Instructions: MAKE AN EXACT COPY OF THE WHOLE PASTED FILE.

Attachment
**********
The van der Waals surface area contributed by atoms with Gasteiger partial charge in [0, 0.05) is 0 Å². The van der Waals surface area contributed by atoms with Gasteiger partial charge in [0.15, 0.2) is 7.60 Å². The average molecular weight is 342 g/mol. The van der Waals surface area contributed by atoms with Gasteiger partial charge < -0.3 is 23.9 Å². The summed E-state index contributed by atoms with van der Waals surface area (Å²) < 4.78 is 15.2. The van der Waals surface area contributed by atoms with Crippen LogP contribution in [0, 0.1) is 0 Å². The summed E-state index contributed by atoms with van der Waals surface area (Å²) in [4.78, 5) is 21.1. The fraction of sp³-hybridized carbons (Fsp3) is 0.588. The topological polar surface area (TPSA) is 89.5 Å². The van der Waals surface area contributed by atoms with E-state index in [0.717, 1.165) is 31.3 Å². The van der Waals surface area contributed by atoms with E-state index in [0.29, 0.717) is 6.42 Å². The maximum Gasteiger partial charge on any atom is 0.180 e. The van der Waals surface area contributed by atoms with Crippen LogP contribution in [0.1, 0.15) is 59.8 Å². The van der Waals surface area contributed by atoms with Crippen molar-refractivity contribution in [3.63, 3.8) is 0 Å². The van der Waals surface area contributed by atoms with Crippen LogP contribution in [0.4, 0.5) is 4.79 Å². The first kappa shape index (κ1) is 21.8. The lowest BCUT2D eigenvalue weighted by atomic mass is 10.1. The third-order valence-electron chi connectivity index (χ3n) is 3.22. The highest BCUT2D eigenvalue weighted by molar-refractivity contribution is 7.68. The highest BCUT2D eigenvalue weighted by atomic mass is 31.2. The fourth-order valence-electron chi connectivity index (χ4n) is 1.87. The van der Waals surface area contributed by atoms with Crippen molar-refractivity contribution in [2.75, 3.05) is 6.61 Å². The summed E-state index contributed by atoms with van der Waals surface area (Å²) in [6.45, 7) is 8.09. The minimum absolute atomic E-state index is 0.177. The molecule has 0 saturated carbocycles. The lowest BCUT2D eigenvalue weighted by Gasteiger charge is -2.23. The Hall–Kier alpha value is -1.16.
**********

The van der Waals surface area contributed by atoms with Gasteiger partial charge in [0, 0.05) is 0 Å². The van der Waals surface area contributed by atoms with Gasteiger partial charge in [0.15, 0.2) is 7.60 Å². The average molecular weight is 342 g/mol. The van der Waals surface area contributed by atoms with Gasteiger partial charge < -0.3 is 23.9 Å². The summed E-state index contributed by atoms with van der Waals surface area (Å²) < 4.78 is 15.2. The van der Waals surface area contributed by atoms with Crippen LogP contribution in [0, 0.1) is 0 Å². The summed E-state index contributed by atoms with van der Waals surface area (Å²) in [4.78, 5) is 21.1. The fraction of sp³-hybridized carbons (Fsp3) is 0.588. The topological polar surface area (TPSA) is 89.5 Å². The van der Waals surface area contributed by atoms with E-state index in [0.717, 1.165) is 31.3 Å². The van der Waals surface area contributed by atoms with E-state index in [0.29, 0.717) is 6.42 Å². The maximum Gasteiger partial charge on any atom is 0.180 e. The van der Waals surface area contributed by atoms with Crippen LogP contribution in [0.1, 0.15) is 59.8 Å². The van der Waals surface area contributed by atoms with Crippen molar-refractivity contribution in [3.63, 3.8) is 0 Å². The van der Waals surface area contributed by atoms with Crippen LogP contribution in [0.4, 0.5) is 4.79 Å². The first kappa shape index (κ1) is 21.8. The lowest BCUT2D eigenvalue weighted by atomic mass is 10.1. The third-order valence-electron chi connectivity index (χ3n) is 3.22. The highest BCUT2D eigenvalue weighted by molar-refractivity contribution is 7.68. The highest BCUT2D eigenvalue weighted by atomic mass is 31.2. The fourth-order valence-electron chi connectivity index (χ4n) is 1.87. The van der Waals surface area contributed by atoms with Crippen molar-refractivity contribution in [2.75, 3.05) is 6.61 Å². The summed E-state index contributed by atoms with van der Waals surface area (Å²) in [6.45, 7) is 8.09. The minimum absolute atomic E-state index is 0.177. The molecule has 0 saturated carbocycles. The lowest BCUT2D eigenvalue weighted by Gasteiger charge is -2.23. The Hall–Kier alpha value is -1.16.